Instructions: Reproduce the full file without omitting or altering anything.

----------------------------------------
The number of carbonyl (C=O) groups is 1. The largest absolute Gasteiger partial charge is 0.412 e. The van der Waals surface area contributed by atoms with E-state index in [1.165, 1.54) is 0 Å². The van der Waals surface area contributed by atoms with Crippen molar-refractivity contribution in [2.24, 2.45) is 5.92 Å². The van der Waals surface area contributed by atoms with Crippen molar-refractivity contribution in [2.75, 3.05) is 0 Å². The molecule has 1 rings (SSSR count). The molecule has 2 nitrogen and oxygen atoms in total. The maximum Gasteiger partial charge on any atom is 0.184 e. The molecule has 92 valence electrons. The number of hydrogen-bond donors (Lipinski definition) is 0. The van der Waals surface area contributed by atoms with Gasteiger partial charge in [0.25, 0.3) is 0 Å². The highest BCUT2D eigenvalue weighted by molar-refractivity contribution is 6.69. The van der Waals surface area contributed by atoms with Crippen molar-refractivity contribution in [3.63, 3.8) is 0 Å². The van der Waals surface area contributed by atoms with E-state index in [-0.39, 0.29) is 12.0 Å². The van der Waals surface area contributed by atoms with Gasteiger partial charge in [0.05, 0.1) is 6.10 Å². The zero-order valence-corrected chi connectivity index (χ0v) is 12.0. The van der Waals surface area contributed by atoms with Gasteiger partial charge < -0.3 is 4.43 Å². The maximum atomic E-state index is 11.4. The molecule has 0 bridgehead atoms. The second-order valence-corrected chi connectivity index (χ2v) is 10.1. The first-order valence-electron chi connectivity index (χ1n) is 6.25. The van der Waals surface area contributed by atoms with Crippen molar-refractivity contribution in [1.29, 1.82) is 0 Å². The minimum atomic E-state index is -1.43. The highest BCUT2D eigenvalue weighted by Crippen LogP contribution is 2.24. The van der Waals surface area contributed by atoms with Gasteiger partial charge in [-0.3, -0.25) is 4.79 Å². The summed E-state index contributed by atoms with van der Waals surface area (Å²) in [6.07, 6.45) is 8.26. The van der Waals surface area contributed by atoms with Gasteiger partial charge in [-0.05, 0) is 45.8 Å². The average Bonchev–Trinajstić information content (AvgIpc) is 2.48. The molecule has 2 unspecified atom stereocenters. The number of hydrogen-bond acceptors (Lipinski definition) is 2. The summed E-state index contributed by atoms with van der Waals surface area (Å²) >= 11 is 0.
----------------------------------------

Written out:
The number of carbonyl (C=O) groups is 1. The largest absolute Gasteiger partial charge is 0.412 e. The van der Waals surface area contributed by atoms with E-state index in [1.165, 1.54) is 0 Å². The van der Waals surface area contributed by atoms with Crippen molar-refractivity contribution in [2.24, 2.45) is 5.92 Å². The van der Waals surface area contributed by atoms with Crippen molar-refractivity contribution in [2.75, 3.05) is 0 Å². The molecule has 1 rings (SSSR count). The molecule has 2 nitrogen and oxygen atoms in total. The maximum Gasteiger partial charge on any atom is 0.184 e. The molecule has 92 valence electrons. The number of hydrogen-bond donors (Lipinski definition) is 0. The van der Waals surface area contributed by atoms with Gasteiger partial charge in [0.25, 0.3) is 0 Å². The highest BCUT2D eigenvalue weighted by molar-refractivity contribution is 6.69. The van der Waals surface area contributed by atoms with Crippen molar-refractivity contribution in [3.63, 3.8) is 0 Å². The van der Waals surface area contributed by atoms with E-state index in [-0.39, 0.29) is 12.0 Å². The van der Waals surface area contributed by atoms with Gasteiger partial charge in [0.05, 0.1) is 6.10 Å². The zero-order valence-corrected chi connectivity index (χ0v) is 12.0. The van der Waals surface area contributed by atoms with Gasteiger partial charge < -0.3 is 4.43 Å². The maximum atomic E-state index is 11.4. The molecule has 0 bridgehead atoms. The second-order valence-corrected chi connectivity index (χ2v) is 10.1. The first-order valence-electron chi connectivity index (χ1n) is 6.25. The van der Waals surface area contributed by atoms with Crippen molar-refractivity contribution in [1.29, 1.82) is 0 Å². The minimum atomic E-state index is -1.43. The highest BCUT2D eigenvalue weighted by Crippen LogP contribution is 2.24. The van der Waals surface area contributed by atoms with Gasteiger partial charge in [-0.3, -0.25) is 4.79 Å². The summed E-state index contributed by atoms with van der Waals surface area (Å²) in [6.07, 6.45) is 8.26. The van der Waals surface area contributed by atoms with Gasteiger partial charge in [-0.05, 0) is 45.8 Å². The average Bonchev–Trinajstić information content (AvgIpc) is 2.48. The molecule has 2 unspecified atom stereocenters. The number of hydrogen-bond acceptors (Lipinski definition) is 2. The summed E-state index contributed by atoms with van der Waals surface area (Å²) >= 11 is 0.